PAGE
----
Is this the moment for digital motorsports?

Online racing jumps in popularity as Covid-19 crisis grinds real racing to a halt

Fancy taking on Lewis Hamilton? Of course you do. If there’s even a millilitre of petrol in your veins, you’ve dreamed of strapping on a 1,000hp advertising hoarding, and zooming around the world’s race tracks in pursuit of gold and glory. Sadly, for most of us, age, bulk, and an almost total lack of talent counts against us.

Perhaps, though, the tantalising possibility of taking on the best racing drivers in the world, at their own game, has moved rather closer – with game being the operative word. With all of us being shut indoors until the current coronavirus crisis has passed, motor racing has essentially cancelled itself for the time being. Formula One has called off or postponed all racing until at least the summer. Le Mans has deferred itself until September. Ditto the Indianapolis 500.

Hungry for some racing action, fans have instead been flocking online. And not just fans – real, actual, racing drivers have too been turning on and tuning in, and actually competing against mere mortals. Or at least those mere mortals keen enough to have set themselves up with expensive gaming rigs.

King Lewis I hasn't quite stepped down from his four-wheeled throne to compete as yet, but McLaren's Lando Norris and Williams' Nicholas Latifi have done, while driver-turned-commentator Martin Brundle has too. Formula One is running virtual races to fill in for its empty schedule, with shortened qualifying events (down from an hour to 18 minutes) and half-length races (arguably changes that should have been made to real F1 racing years ago). Formula 2 racer Guanyu Zhou picked up victory in the recent virtual Bahrain GP, so it's also arguably a chance for up-and-coming drivers to show off their skills against the best of the best.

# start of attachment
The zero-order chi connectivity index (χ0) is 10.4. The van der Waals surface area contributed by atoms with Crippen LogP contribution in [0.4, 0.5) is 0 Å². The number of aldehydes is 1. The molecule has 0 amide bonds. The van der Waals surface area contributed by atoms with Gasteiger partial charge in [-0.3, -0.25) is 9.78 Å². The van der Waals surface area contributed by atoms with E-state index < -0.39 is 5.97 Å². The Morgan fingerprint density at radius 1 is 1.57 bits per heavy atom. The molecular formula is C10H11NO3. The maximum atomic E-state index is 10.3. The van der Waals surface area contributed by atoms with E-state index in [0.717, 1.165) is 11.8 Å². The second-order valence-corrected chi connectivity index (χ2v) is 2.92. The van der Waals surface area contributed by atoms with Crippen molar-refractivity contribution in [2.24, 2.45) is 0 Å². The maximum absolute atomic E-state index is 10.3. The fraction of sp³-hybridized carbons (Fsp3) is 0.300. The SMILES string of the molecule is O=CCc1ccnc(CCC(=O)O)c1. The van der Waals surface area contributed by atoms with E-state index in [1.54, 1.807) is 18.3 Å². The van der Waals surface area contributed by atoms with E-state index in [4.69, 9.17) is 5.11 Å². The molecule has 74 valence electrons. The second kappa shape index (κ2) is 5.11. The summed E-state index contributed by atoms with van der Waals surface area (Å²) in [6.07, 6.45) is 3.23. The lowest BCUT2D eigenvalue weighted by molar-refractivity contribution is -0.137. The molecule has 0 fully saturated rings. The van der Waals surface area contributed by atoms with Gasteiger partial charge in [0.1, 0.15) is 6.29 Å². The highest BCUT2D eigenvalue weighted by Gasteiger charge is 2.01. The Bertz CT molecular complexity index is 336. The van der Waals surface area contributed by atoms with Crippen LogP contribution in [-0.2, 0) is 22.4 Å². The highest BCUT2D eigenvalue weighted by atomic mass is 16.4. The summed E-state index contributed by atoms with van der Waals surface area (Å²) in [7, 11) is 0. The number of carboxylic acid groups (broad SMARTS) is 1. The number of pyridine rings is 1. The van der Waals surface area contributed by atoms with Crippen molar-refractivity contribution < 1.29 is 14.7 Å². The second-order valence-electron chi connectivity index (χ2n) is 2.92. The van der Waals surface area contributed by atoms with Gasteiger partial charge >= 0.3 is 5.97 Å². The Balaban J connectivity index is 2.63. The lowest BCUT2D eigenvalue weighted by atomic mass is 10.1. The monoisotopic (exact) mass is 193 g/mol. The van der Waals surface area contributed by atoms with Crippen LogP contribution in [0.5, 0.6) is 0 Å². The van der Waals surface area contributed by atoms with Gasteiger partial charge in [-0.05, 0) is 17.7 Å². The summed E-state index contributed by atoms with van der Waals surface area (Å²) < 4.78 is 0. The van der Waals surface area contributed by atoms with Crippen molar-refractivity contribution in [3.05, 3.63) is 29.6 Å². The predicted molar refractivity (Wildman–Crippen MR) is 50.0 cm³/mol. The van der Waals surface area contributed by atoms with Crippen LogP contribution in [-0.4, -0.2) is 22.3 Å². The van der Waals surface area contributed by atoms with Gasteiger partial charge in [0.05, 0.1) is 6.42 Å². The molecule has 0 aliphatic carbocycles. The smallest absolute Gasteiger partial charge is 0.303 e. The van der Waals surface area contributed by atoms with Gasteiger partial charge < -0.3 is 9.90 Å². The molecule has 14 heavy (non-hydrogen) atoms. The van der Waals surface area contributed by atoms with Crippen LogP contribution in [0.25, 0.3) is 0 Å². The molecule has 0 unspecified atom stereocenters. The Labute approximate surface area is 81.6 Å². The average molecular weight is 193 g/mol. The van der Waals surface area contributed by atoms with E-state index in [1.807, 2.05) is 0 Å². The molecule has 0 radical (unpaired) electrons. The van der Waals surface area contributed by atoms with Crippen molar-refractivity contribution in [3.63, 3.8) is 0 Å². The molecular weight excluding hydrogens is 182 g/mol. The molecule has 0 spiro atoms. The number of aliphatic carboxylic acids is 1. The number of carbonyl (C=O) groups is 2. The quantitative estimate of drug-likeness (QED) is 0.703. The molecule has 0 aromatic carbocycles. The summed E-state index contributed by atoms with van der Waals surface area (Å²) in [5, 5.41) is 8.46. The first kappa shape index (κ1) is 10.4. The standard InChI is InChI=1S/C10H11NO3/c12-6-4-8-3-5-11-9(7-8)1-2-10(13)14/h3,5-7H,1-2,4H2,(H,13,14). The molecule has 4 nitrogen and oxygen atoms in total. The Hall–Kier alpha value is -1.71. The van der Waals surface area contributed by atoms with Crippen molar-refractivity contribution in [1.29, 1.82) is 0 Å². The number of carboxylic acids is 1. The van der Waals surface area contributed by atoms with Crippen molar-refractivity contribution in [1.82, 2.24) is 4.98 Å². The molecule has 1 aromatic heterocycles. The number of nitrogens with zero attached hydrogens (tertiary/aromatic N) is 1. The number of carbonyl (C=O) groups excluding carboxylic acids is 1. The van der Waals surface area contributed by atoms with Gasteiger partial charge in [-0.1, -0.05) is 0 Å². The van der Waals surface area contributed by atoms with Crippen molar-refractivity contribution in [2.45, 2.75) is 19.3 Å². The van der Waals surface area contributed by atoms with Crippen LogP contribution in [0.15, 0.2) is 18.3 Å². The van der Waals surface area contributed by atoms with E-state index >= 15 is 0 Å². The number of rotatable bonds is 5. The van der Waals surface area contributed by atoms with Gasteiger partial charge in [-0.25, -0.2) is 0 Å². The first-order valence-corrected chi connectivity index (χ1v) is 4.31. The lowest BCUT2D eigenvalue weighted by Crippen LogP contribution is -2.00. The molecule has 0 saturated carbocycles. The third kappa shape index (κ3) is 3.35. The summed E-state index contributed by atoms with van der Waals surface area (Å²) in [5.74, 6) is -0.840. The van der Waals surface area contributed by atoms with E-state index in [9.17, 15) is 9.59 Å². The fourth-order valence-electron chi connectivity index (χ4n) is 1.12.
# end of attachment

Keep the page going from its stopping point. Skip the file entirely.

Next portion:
i-Racing platform

"The software that the racing runs on now is phenomenal," Niall Maher of Irish racing simulation company Digital Motorsports told The Irish Times. "The i-Racing platform has arguably the most accurate commercially available car models. You can buy a car on i-Racing for, say $10. Bring that back three years or five years, and that level of technology was the difference between being a top-five finisher in F1 or not, so that's the sort of level of accuracy that the gaming is operating right now."

The explosion in popularity of digital racing has been driven by the current lockdown – in the United States, NASCAR managed to attract almost a million viewers to its recent online versions of cancelled races, comparable to about half what they'd get in terms of TV viewers. Online, shared, racing has been a thing since the late 1990s and the proliferation of gaming software, but now Maher reckons that there are many multiples of people engaging in digital racing than there are those with actual, physical competition licences.

"We want to change that, just a little, though" says Maher. "By which I mean we're talking to the likes of Motorsport Ireland so that people could get digital racing licences, and that licence number would stay with them if and when they go on to race physical cars on track. My dream would be to see someone from Ireland, representing us at the highest level, with a racing licence that started out as a digital one."